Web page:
Trump Pennsylvania rally.

Subsequent contact tracing and testing activities have revealed that Senator Mike Lee of Utah and Notre Dame President Fr. John Jenkins, who both attended the White House on Saturday, September 26, during Trump’s Supreme Court nominee announcement, have tested positive for COVID-19. At least one junior West Wing employee also tested positive on Friday.

Of those who have come into contact with President Trump since Saturday, Supreme Court nominee Judge Amy Coney Barrett, who recovered from her summertime bout with the coronavirus, tested negative on Friday, as did Vice President Mike Pence and Second Lady Karen Pence; Ivanka Trump and Jared Kushner; Barron Trump; health secretary Alex M. Azar IIl; Attorney General William P. Barr; Secretary of State Mike Pompeo; Treasury Secretary Steve Mnuchin; former Vice President Joe Biden; and former Second Lady Jill Biden.

Don Jr., Eric, and Tiffany Trump, Senate Majority Leader Mitch McConnell, education secretary Betsy DeVos, former New Jersey Governor Chris Christie, White House Chief of Staff Mark Meadows, campaign strategist Jason Miller, policy adviser Stephen Miller, Ohio congressman Jim Jordan, Minnesota congressman Kurt Daudt, and White House press secretary Kayleigh McEnany also came in contact with either Hicks or President Trump, but their statuses are unknown as of this publication. 

Trump and Biden first debate

The president’s positive test results and pending hospitalization does not bode well for his campaign. As of today, Biden is ahead in national polls by nearly nine percentage points, and the Trump campaign aimed to keep its base energized as Election Day draws closer. But given the uncertainty of Trump’s illness, his Make America Great Again events—the most reliable tool for rallying his staunchest supporters—may no longer be in play. It remains to be seen if the campaign will, despite Trump’s ridicule of it, echo Biden’s social-distance practices.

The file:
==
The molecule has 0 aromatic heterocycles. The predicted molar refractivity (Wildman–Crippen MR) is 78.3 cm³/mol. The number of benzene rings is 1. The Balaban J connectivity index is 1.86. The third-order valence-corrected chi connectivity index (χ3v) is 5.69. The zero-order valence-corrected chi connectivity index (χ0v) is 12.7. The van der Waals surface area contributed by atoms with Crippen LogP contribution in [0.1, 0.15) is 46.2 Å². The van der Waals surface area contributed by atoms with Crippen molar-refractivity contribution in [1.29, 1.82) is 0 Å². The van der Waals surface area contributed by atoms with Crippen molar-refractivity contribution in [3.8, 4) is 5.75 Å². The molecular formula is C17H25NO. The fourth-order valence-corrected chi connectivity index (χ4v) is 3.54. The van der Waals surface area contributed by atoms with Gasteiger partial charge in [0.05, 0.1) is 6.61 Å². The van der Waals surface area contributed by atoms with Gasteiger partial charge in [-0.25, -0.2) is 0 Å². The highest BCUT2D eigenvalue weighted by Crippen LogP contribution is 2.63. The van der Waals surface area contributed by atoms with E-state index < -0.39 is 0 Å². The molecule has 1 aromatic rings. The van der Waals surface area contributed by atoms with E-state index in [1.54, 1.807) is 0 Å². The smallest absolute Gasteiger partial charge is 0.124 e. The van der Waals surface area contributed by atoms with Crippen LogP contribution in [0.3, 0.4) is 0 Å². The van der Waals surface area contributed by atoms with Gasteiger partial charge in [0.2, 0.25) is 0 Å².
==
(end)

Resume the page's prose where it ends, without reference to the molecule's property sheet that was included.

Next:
Despite safety concerns being raised at Trump’s past events, attendees flouted repeated recommendations to wear masks and maintain a distance of six feet—particularly in indoor spaces. Trump backers also dismissed infection spikes following packed events, as was the case with Trump’s June rally in Oklahoma—an event attended by former GOP presidential candidate and Trump ally Herman Cain. Cain died of COVID-19 a little more than a month after going to the rally.

Still the bigger questions are whether Trump will remain fit for office for the remainder of his term and if he will retain any of his funding or backers given that he’s now contracted a potentially fatal disease. Donald and Melania Trump’s infection appears to bolster Biden’s talking points on the president’s mismanagement of the pandemic which is projected to worsen in the winter months. More than 207,000 Americans have lost their lives to COVID-19, and there have been an additional 302,000 cases reported in the last week, bringing the total number of U.S. cases to over 7.2 million.